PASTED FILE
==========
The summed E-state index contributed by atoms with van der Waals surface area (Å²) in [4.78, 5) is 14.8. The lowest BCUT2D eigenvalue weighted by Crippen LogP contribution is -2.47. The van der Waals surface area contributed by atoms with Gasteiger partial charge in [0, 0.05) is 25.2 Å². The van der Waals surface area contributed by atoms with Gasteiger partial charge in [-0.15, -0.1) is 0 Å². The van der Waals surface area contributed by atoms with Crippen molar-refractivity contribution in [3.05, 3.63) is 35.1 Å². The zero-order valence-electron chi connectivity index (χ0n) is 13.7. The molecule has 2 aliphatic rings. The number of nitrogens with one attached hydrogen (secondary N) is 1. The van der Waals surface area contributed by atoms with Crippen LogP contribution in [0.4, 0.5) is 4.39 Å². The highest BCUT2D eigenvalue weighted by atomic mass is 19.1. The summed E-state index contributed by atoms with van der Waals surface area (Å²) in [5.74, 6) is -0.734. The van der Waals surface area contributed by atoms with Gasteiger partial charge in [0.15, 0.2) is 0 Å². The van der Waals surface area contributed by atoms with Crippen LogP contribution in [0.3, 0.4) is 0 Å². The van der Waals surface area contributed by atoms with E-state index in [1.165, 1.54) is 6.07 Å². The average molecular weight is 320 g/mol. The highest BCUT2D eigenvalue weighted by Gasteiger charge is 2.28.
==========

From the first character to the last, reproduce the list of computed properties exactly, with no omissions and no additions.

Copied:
The summed E-state index contributed by atoms with van der Waals surface area (Å²) in [4.78, 5) is 14.8. The lowest BCUT2D eigenvalue weighted by Crippen LogP contribution is -2.47. The van der Waals surface area contributed by atoms with Gasteiger partial charge in [0, 0.05) is 25.2 Å². The van der Waals surface area contributed by atoms with Gasteiger partial charge in [-0.15, -0.1) is 0 Å². The van der Waals surface area contributed by atoms with Crippen molar-refractivity contribution in [3.05, 3.63) is 35.1 Å². The zero-order valence-electron chi connectivity index (χ0n) is 13.7. The molecule has 2 aliphatic rings. The number of nitrogens with one attached hydrogen (secondary N) is 1. The van der Waals surface area contributed by atoms with Crippen LogP contribution in [0.4, 0.5) is 4.39 Å². The highest BCUT2D eigenvalue weighted by atomic mass is 19.1. The summed E-state index contributed by atoms with van der Waals surface area (Å²) in [5.74, 6) is -0.734. The van der Waals surface area contributed by atoms with Gasteiger partial charge in [0.15, 0.2) is 0 Å². The van der Waals surface area contributed by atoms with Crippen LogP contribution in [0.3, 0.4) is 0 Å². The van der Waals surface area contributed by atoms with E-state index in [1.165, 1.54) is 6.07 Å². The average molecular weight is 320 g/mol. The highest BCUT2D eigenvalue weighted by Gasteiger charge is 2.28.